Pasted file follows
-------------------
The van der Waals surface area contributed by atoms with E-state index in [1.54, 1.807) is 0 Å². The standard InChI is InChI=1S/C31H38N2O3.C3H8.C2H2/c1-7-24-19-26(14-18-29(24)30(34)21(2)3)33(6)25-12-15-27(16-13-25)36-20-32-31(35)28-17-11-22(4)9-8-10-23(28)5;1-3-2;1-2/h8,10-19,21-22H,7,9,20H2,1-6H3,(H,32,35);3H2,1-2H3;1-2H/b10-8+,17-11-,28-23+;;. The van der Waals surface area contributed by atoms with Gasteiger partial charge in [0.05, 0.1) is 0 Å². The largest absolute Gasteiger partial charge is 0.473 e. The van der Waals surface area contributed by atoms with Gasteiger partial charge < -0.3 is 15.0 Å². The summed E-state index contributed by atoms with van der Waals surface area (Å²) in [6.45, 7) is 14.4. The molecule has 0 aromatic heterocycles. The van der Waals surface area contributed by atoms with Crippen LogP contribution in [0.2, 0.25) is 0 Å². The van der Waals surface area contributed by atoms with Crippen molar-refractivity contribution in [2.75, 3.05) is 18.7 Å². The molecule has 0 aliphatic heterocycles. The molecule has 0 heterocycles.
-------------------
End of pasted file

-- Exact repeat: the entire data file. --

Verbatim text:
The van der Waals surface area contributed by atoms with E-state index in [1.54, 1.807) is 0 Å². The standard InChI is InChI=1S/C31H38N2O3.C3H8.C2H2/c1-7-24-19-26(14-18-29(24)30(34)21(2)3)33(6)25-12-15-27(16-13-25)36-20-32-31(35)28-17-11-22(4)9-8-10-23(28)5;1-3-2;1-2/h8,10-19,21-22H,7,9,20H2,1-6H3,(H,32,35);3H2,1-2H3;1-2H/b10-8+,17-11-,28-23+;;. The van der Waals surface area contributed by atoms with Gasteiger partial charge in [0.05, 0.1) is 0 Å². The largest absolute Gasteiger partial charge is 0.473 e. The van der Waals surface area contributed by atoms with Gasteiger partial charge < -0.3 is 15.0 Å². The summed E-state index contributed by atoms with van der Waals surface area (Å²) in [6.45, 7) is 14.4. The molecule has 0 aromatic heterocycles. The van der Waals surface area contributed by atoms with Crippen LogP contribution in [0.2, 0.25) is 0 Å². The van der Waals surface area contributed by atoms with Crippen molar-refractivity contribution in [2.75, 3.05) is 18.7 Å². The molecule has 0 aliphatic heterocycles. The molecule has 0 heterocycles.